International long-term trends and recent patterns in the incidence of leukemias and lymphomas among children and adolescents ages 0-19 years
Linet, M. S., Brown, L. M., Mbulaiteye, S. M., Check, D., Ostroumova, E., Landgren, A., & Devesa, S. S. (2016). International long-term trends and recent patterns in the incidence of leukemias and lymphomas among children and adolescents ages 0-19 years. International Journal of Cancer, 138(8), 1862-1874. https://doi.org/10.1002/ijc.29924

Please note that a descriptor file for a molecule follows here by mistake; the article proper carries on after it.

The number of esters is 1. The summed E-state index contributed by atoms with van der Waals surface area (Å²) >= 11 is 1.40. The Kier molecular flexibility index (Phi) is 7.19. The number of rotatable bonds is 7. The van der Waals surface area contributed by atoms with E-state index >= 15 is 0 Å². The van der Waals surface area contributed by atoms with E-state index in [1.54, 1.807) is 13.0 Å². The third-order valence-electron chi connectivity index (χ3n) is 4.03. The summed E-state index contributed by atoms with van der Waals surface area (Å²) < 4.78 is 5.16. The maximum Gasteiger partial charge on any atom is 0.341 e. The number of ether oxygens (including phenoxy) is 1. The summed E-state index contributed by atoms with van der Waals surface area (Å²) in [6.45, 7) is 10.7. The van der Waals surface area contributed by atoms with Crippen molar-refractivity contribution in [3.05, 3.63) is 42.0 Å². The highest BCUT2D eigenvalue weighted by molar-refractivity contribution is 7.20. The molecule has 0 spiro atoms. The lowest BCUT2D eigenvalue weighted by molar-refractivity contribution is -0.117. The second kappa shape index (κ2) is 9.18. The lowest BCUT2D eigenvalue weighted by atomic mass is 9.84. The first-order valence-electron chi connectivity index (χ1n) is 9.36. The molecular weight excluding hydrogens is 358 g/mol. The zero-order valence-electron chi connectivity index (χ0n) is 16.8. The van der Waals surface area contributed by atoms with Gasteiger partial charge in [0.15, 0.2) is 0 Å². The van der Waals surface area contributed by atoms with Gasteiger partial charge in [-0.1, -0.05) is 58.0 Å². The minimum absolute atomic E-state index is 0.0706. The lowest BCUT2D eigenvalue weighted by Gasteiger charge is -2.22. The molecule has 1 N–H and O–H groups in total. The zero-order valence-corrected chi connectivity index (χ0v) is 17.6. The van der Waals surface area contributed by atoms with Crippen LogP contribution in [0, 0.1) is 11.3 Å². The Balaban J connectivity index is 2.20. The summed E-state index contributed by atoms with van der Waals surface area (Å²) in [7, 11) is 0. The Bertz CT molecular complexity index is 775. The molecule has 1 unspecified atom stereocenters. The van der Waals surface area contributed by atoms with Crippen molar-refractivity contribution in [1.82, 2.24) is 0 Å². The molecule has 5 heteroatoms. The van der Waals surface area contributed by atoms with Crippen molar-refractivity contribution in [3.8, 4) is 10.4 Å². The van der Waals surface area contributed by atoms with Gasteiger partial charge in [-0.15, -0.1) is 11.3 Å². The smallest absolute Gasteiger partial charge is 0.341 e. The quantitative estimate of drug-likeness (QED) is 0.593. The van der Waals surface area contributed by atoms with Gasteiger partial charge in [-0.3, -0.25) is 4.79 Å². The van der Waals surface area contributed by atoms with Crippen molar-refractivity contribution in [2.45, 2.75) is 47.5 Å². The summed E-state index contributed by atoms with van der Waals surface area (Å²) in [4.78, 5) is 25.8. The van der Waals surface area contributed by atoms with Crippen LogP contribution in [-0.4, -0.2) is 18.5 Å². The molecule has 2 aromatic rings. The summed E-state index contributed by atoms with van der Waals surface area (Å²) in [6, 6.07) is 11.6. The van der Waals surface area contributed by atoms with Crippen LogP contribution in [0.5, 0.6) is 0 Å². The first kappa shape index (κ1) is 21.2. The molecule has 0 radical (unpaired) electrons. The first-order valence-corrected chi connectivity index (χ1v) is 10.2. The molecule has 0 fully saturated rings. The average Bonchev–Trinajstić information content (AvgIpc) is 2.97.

To enhance understanding of etiology, we examined international population-based cancer incidence data for lymphoid leukemia, non-Hodgkin lymphoma, Hodgkin lymphoma and myeloid leukemia among children aged 0-19. Based on temporal trends during 1978-2007 in 24 populations, lymphoid leukemia and myeloid leukemia incidence rates generally have not changed greatly and differences in rates for non-Hodgkin and for Hodgkin lymphoma have diminished in some regions. Lymphoid leukemia rates during 2003-2007 in 54 populations varied about 10-fold, with rates highest in US white Hispanics (50.2 per million person-years) and Ecuador (48.3) and lowest in US blacks (20.4), Tunisia (17.7) and Uganda (6.9). Non-Hodgkin lymphoma rates varied 30-fold, with very high rates in sub-Saharan Africa (146.0 in Malawi and 54.3 in Uganda) and low rates (10) in some Asian populations (China, Japan, India, the Philippines and Thailand) and U.S. Asian-Pacific Islanders, eastern and northern European populations and Puerto Rico. Hodgkin lymphoma rates varied 15-fold, with rates highest in Italy (21.3) and lowest in China (1.7) . Myeloid leukemia rates varied only about fivefold, with rates highest in the Philippines and Korea (exceeding 14.0) and lowest in Eastern Europe (5.9 in Serbia and 5.3 in the Czech Republic) and Uganda (2.7). The boy/girl average incidence rate ratios were 2.00 or lower. Age-specific patterns differed among the four hematopoietic malignancies, but were generally consistent within major categories world-wide, except for non-Hodgkin lymphoma. A systematic world-wide approach comparing postulated etiologic factors in low- versus high-risk populations may help clarify the etiology of these childhood malignancies.What's new? This first study to assess systematically long-term (1978-2007) incidence trends for childhood leukemias and lymphomas across five continents found that lymphoid and myeloid leukemia rates generally have not changed greatly, while regional differences in non-Hodgkin and Hodgkin lymphoma rates have diminished over time. During 2003-2007 age-adjusted incidence rates spanning five continents for non-Hodgkin lymphoma have varied 30-fold, Hodgkin lymphoma 15-fold, lymphoid leukemia 10-fold, and myeloid leukemia only 5-fold.